Rod cutting by dynamic programming

A typical problem that suits well to show how dynamic programming works. We have a rod sized up to, let's say, 10. We can freely cut it in pieces (integer sized) to sell them at the best price. Given a price table, find out the way to get the most from it.

Here is a C++11 test case for GoogleTest that should clarify the requirements:
typedef std::vector<int> Vector;

unsigned cutRod(const Vector& price, unsigned size);

TEST(CutRod, Simple)
{
  Vector price { 1, 5, 8, 9, 10, 17, 17, 20, 24, 30 };

  ASSERT_EQ(30, cutRod(price, 10));
  ASSERT_EQ(25, cutRod(price, 9));
  ASSERT_EQ(18, cutRod(price, 7));
  ASSERT_EQ(10, cutRod(price, 4));
}
Given that price list, we see immediately that if we have in input a rod sized up to 3, the best strategy is selling it in a single piece.
But if we have a rod sized four, selling it untouched we'll get 9. Better if we split it in two rodes both sized two, that give us 5 + 5 = 10.
Similarly, a rod sized 7 is priced 17. If we split it in two parts sized 6 and 1, we'll get 17 + 1 = 18.

Brute force

We may think to apply a recursive approach to this problem to check all the possible cut combinations we can think of. It is very easy to write the relative code, but can't we expect it to scale well:
unsigned cutRod(const Vector& price, unsigned size)
{
  unsigned result = 0;
  for(unsigned i = 0; i < size; ++i)
    result = std::max(result, price[i] + cutRod(price, size - (i+1)));

  return result;
}
It is just a matter of recursively calling our function reducing each time the size of the rod we are considering. We compare any time the partial result with the one we have previously stored, keeping just the best one.

Top-down dynamic programming

One obvious problem in the previous solution is that we solve again and again the same sub-problems. We could save lot of running time storing them in a buffer. This simple but effective idea is the basic of the dynamic programming technique.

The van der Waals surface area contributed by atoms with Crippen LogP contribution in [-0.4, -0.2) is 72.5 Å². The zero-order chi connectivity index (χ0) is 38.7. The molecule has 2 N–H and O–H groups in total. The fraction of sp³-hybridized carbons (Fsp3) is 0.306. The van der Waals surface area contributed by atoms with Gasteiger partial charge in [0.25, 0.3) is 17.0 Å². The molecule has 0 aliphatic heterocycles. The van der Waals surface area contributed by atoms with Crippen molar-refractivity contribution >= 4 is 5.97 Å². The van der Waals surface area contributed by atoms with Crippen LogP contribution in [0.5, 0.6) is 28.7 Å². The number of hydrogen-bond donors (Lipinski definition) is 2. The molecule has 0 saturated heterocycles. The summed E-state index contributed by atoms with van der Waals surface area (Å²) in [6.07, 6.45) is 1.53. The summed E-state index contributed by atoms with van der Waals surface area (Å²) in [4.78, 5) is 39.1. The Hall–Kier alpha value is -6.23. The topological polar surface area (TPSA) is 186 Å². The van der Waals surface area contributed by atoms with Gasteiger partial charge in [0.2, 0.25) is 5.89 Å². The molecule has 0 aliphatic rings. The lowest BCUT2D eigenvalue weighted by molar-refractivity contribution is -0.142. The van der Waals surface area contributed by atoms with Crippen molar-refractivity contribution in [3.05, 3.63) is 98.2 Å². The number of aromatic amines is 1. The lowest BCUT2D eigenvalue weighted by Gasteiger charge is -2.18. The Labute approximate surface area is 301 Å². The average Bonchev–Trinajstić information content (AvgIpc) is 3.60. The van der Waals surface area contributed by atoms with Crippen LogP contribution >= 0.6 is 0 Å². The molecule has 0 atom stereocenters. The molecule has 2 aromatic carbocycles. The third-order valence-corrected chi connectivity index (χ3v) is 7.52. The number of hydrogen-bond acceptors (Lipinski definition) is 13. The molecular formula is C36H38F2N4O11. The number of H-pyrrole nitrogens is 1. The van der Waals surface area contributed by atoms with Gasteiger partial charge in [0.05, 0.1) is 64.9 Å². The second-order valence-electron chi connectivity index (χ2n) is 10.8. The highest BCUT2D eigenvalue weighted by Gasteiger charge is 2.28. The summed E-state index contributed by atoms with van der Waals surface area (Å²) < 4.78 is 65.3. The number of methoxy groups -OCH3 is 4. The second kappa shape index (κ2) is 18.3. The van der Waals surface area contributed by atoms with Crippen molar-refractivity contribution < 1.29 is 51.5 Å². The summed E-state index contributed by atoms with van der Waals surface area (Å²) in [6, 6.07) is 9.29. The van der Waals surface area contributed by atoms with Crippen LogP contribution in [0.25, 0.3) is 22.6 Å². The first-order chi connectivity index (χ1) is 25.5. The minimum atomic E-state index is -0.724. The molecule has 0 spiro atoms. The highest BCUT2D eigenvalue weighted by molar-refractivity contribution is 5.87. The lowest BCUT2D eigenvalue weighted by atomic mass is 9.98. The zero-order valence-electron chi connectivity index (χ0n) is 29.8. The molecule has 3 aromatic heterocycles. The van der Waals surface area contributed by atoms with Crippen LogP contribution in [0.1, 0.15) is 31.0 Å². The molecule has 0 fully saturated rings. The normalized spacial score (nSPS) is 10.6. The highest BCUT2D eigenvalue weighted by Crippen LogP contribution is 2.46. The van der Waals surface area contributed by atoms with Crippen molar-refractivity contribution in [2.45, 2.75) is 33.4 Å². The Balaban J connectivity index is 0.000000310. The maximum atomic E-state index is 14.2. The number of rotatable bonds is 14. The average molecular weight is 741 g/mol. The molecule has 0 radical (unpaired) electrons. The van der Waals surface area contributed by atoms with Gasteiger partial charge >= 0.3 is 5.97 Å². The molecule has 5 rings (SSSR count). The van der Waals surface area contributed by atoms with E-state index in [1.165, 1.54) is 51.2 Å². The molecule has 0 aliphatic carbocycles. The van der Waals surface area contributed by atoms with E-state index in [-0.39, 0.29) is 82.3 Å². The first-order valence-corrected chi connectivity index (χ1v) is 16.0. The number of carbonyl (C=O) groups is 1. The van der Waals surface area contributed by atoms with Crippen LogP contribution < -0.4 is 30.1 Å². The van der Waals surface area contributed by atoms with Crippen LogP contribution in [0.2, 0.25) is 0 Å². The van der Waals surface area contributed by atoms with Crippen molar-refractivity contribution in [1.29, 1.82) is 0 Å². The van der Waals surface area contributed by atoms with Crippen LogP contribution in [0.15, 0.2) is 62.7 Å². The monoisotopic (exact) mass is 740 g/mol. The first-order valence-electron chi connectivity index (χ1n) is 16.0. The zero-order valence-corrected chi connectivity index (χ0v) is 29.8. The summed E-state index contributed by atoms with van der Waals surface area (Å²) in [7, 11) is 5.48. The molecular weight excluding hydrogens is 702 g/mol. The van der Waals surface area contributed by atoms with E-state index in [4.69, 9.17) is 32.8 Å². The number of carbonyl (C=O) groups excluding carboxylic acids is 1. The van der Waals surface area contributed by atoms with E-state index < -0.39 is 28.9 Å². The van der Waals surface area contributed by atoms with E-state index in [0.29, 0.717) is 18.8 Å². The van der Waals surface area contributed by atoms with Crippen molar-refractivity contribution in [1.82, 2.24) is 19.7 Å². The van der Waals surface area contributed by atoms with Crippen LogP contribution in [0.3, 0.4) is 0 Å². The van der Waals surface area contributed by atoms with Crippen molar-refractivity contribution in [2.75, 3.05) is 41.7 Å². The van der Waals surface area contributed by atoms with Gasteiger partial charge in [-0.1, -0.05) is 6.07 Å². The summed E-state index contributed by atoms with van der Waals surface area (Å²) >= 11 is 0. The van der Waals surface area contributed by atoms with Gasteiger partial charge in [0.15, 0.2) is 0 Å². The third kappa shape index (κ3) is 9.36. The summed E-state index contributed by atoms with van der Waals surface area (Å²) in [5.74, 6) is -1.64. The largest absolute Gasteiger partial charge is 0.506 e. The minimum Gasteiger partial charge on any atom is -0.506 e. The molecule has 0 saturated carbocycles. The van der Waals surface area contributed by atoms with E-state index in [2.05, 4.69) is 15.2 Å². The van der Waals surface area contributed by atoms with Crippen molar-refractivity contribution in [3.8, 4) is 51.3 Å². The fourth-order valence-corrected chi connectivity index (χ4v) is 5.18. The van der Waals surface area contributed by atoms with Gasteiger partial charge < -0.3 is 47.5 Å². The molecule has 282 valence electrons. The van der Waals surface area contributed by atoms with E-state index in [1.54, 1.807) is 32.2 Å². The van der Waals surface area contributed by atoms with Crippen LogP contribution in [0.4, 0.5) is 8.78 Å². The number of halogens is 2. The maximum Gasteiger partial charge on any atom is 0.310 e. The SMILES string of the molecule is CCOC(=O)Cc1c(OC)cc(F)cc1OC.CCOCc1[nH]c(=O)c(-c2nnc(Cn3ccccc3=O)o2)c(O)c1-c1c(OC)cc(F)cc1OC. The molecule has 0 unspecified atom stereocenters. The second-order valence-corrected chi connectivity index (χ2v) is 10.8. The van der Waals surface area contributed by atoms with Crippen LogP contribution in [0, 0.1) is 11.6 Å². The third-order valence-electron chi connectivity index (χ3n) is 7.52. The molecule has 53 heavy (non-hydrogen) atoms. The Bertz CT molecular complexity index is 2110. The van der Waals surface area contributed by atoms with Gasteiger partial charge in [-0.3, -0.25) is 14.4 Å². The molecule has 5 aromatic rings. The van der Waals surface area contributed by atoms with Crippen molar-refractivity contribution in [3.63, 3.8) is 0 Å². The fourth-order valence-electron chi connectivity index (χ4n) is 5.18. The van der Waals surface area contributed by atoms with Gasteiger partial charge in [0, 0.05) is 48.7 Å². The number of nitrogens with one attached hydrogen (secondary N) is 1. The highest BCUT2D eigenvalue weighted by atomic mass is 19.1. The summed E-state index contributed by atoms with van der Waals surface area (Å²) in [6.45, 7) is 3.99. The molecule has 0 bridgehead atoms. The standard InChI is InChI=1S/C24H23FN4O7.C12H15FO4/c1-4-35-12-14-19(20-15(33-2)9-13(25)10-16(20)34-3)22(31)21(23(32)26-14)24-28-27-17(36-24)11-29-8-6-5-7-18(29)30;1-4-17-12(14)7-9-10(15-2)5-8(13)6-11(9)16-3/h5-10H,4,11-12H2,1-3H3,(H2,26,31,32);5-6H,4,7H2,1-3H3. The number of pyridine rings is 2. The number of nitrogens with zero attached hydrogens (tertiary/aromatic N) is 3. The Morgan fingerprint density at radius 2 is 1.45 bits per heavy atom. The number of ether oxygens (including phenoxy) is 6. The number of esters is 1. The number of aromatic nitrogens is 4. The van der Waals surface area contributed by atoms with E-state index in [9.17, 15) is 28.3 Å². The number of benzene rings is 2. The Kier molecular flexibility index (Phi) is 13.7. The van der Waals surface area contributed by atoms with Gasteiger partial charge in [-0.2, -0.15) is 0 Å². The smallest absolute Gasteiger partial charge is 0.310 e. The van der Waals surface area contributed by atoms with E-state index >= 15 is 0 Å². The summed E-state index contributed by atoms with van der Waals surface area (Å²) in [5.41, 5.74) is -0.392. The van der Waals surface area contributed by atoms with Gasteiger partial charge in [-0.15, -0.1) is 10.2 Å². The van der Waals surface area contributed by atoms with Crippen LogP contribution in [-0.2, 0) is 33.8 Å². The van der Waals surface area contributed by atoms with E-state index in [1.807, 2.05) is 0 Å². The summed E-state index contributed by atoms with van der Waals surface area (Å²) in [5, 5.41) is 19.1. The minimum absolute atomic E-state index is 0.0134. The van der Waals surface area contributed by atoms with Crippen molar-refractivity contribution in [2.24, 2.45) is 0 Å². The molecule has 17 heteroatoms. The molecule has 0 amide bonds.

In this context, the bargain of using space to avoid spending time repeating the same task to get a partial result is called memoization (as keeping a memo).

Here is a possible top-down implementation, very close to the naive version seen above:
unsigned cutRod(const Vector& price, unsigned size)
{
  Vector memo(size + 1, -1);
  memo[0] = 0;

  return memoCutRod(price, size, memo);
}
Here cutRod() just creates a memo vector that would store the values for each sub-problem, as soon as we get its result. Then it would start the recursion calling a support function.

Notice that the memo buffer has one element more than the price list. This is for storing also the value of the dummy cut sized zero. It is not a strict necessity, since we know that it won't cost anything, but it would help to make our code cleaner.
unsigned memoCutRod(const Vector& price, unsigned size, Vector& memo)
{
  if(memo[size] >= 0) // 1
    return memo[size];

  unsigned result = 0; // 2
  for(unsigned i = 0; i < size; ++i)
    result = std::max(result, price[i] + memoCutRod(price, size - (i+1), memo));

  return memo[size] = result; // 3
}
1. If the realtive memo buffer is not negative, we have already calculated it. Job already done.
2. Otherwise we calculate the best price as seen before.
3. And we set a memo before returning it.

Bottom-up approach

Again dynamic programming, still using memoization as we have just seen, but starting from the bottom of the problem and crawling up to its top. In this case the implementation is even simpler, and avoid us the pain and the cost of recursion:
unsigned cutRod(const Vector& price, unsigned size)
{
  Vector memo(size + 1); // 1
  for(unsigned i = 1; i <= size; ++i) // 2
  {
    int value = -1; // 3
    for(unsigned j = 0; j < i; ++j) // 4
      value = std::max(value, price[j] + memo[i-j-1]);
    memo[i] = value;
  }

  return memo.back(); // 5
}
1. As in the top-down approach, we get an extra element in the memo vector, just to keep simpler the code. But this time we don't need to initialize it to a "bad" values, because we are setting it up iteratively starting from the beginning.
2. First element in memo is already set to its expected value (that is, zero) as courtesy of the vector constructor. We need to calculate all the other elements, up to the rightmost one.
3. Initialize the current memo value to less than the minimum acceptable value (meaning, less than zero).
4. Basically it is the same loop we have seen in the previous implementations, but here we explicitly go for the smaller element first.
5. End of the story, the answer is stored in the rightmost memo element.

Check on github for full C++11 code.

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